Siren of Atlantis
Cast & Crew
Gregg G. Tallas
Jean Pierre Aumont
After wandering the Sahara Desert for three months, rescued French Legionnaire Lieutenant Andre St. Avit tells his superior officers the incredible tale of how he discovered the lost continent of Atlantis: While St. Avit and four of his fellow Legionnaires search the Sahara Desert for a lost archaeological expedition led by François Masson, St. Avit and hean Morhange become separated from the rest of the search party. The two are abducted by Tuaregs, a tribe of desert nomads, who take them on an arduous journey to the city of Atlantis, in the heart of the Hoggar Mountains. In Atlantis, the fabled home of an ancient civilization that is believed to be extinct, St. Avit and Morhange are taken to see the ruling queen, Antinea. Before meeting the queen, the two Legionnaires meet Blades, a powerful figure in Atlantis, who introduces them to a group of European men, including Le Mesge, who serves as Antinea's court philosopher. The men all speak highly of Antinea but explain that when she tires of her lovers, she disposes of them by encasing them in metal. St. Avit then receives an amulet from Antinea, which is a symbolic indication that she desires to meet him. As predicted by Le Mesge, St. Avit finds himself unable to resist Antinea's beauty and charms, and falls instantly in love with her. At the same time, Morhange, not yet entranced by the queen, sees through her scheme, and together with a female court dancer, Tanit Zerga, plots an escape. Morhange and Tanit are caught while attempting their escape, and later, Tanit, fearing Antinea's harsh punishment, kills herself. Angered by Tanit's death, Morhange visits Antinea and shouts insults at her. Antinea responds by vowing to destroy Morhange, and has him confined to a room next to hers. Conspiring with Antinea, Blades lies to St. Avit, telling him that Antinea has chosen Morhange as her new lover. St. Avit becomes so enraged that he stabs and kills his friend. St. Avit immediately regrets killing Morhange, and after fleeing Atlantis, is found by a rescue team and taken to his garrison. St. Avit concludes his story of Atlantis by confessing to the murder of Morhange, but his officers do not believe any of his story. Instead, St. Avit's story is dimissed as the tale of a deluded soldier who spent too much time wandering lost in the desert. St. Avit himself soon begins to believe that the Atlantis experience was a dream, until one of Antinea's bodyguards, brought in as prisoner to the outpost, gives him the queen's amulet. Still in love with the queen, St. Avit mounts his camel and rides off in search of her. The lovestruck Legionnaire never makes it to Atlantis, however, and is found dead in the desert, still clutching the amulet in his hand.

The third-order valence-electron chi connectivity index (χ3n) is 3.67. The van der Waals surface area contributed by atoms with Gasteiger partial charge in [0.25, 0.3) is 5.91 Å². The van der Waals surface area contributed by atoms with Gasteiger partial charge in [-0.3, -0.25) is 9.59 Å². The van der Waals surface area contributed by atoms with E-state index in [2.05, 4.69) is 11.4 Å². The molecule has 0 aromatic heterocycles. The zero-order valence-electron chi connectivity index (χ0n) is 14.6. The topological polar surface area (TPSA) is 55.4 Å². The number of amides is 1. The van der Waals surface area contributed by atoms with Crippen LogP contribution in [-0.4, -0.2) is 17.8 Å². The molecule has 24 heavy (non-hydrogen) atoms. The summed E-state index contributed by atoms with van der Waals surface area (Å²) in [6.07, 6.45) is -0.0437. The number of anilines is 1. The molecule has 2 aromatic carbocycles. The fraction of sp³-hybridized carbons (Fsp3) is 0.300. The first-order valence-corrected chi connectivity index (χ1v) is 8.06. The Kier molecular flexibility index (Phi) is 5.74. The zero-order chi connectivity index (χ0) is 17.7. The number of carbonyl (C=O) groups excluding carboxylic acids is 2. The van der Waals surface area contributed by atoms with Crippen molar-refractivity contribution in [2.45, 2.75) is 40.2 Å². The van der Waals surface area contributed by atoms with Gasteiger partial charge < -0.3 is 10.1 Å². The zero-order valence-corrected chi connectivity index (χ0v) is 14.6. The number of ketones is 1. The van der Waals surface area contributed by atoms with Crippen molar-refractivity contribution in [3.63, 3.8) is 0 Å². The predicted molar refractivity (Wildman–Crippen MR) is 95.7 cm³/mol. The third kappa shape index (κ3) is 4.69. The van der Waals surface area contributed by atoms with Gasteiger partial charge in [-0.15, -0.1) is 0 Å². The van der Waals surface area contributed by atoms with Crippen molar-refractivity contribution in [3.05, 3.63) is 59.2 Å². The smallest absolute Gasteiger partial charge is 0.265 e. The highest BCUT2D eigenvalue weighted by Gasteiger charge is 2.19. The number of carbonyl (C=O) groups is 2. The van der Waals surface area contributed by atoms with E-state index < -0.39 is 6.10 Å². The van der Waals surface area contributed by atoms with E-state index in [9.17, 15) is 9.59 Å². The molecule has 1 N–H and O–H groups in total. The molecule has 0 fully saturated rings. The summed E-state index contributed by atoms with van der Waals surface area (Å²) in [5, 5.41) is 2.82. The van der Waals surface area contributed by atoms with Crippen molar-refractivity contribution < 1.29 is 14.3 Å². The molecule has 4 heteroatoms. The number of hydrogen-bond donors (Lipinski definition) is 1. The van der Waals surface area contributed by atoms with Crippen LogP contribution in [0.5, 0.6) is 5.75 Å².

Jean Pierre Aumont
Walter S. Mayo Jr.
Roman L. Pines
Pierre Benoit's novel L'Atlantida was first filmed in 1921 in France by director Jacques Feyder, starring Stacia Napierkowska. In 1932, German producer Seymour Nebenzal made French and German versions of the novel under his corporate identity of Nero-Film. Both of the 1932 versions entitled L'Atlantide and Die Herrin von Atlantis were directed by G. W. Pabst and starred Brigitte Helm. In October 1946, Nebenzal announced that husband-and-wife Jean-Pierre Aumont and Maria Montez would appear in a new, American adaptation of L'Atlantide. However, in February 1947, according to correspondence in the file on the film in the MPAA/PCA Collection at the AMPAS Library, Nebenzal was advised by PCA chief Joseph I. Breen that his screenplay was unacceptable under the provisions of the Production Code "by reason of the improper treatment of illicit sex, the use of hasheesh, and other details."